Women to Watch: Jenny Stubbs

Wetumpka resident and native Jenny Stubbs is one of her hometown’s loudest cheerleaders; she turned her passion for making the city a better place to live into a job, leading Main Street Wetumpka and its efforts to revitalize downtown from 2016 until 2021 and helping Wetumpka score one of its biggest wins – being the focus of HGTV’s “Home Town Takeover” show.

Stubbs may be retired from that role, but she’s not stopped creating and her love of Wetumpka and the entire region, including its rich history, lovely landscapes and fascinating people, still drives her current endeavors. She’s recently turned her attention to writing (an art she’s been honing for decades) and is telling Southern culture stories in multiple publications, with broader plans for her creative future. “I want to delve into a more narrative-driven work and have some projects in mind,” she said. Stay tuned.

Personal Best

I\’m proud to have helped lead the charge to get Wetumpka on national television [via “Home Town Takeover’], but my proudest accomplishment is creating a nationally recognized placemaking project that significantly increased access to public art and instilled pride of place within the community. I’m also proud to have written for national publications and organizations, interviewed celebrities and even worked at Sundance Film Festival, but my most cherished passion project has to be “My Wetumpka: A Picture Book Love Story,” a photo-history book I authored about my hometown. Erin and Ben Napier endorsing it was the cherry on top.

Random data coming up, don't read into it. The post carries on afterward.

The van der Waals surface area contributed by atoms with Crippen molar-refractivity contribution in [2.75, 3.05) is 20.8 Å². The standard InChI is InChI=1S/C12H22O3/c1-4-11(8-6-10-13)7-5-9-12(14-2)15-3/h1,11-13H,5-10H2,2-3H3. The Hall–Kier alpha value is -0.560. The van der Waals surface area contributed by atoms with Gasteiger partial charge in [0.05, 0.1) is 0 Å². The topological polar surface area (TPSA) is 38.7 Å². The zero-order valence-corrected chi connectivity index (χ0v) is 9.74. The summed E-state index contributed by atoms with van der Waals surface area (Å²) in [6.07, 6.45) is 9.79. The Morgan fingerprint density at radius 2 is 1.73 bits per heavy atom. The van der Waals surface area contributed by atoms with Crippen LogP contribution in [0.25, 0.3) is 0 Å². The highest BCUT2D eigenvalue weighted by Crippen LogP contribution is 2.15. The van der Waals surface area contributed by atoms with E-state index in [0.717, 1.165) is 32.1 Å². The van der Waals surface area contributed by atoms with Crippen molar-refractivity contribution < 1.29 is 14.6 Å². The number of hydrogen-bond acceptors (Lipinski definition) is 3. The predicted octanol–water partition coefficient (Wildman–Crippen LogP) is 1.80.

Top Tip

Find your balance. It\’s important to love what you do and find fulfillment in your career path, but be sure to balance it with other joys in life. Sometimes this means being flexible, being willing to listen to others or prioritizing what means most to you.

Write Now

I have a great passion for learning about people and places and telling those stories as a writer. Currently, my particular focus is on completing a fellowship with the Appalachian Leadership Institute, an initiative of the Appalachian Regional Commission. There are about 40 of us representing all 13 Appalachian states, which stretch from Mississippi up to New York. Learning from scholars, preservationists, economic developers, entrepreneurs and nonprofits working to improve quality of life has been inspiring.

Helping Hand

Even if I wasn\’t married to a public official [her husband Troy is a past Elmore County Commissioner and now, a freshman representative in the Alabama Legislature], having four kids keeps me busy volunteering. My husband has volunteer coached all of our children in various sports, and the Greater Montgomery YMCA is an organization we love to support. I\’m an advocate for small towns and consistently work with communities on historic preservation projects. I’m also on the Kelly Fitzpatrick Center for the Arts board and volunteer with Main Street Wetumpka.

Firm Foundation

When my mother, who was an inspiration and amazing example of service to me, lost her battle with pancreatic cancer in 2015, it was one of the most challenging times in my life. My husband Troy encouraged me to turn my grief into strength. I began running to help deal with her loss. I ran my first half-marathon within a year and ran a marathon within two years. This was absolutely something I would have never thought possible before. His unwavering belief in me is such a blessing.


I am a perpetual student and love discovering new places, cultures and perspectives. Whether it\’s through economic development, tourism or other quality of life factors, helping foster pride of place encourages others to consider the potential we can each contribute to our communities. The opportunities I\’ve been given to tell these stories has been immensely rewarding.

Love List:

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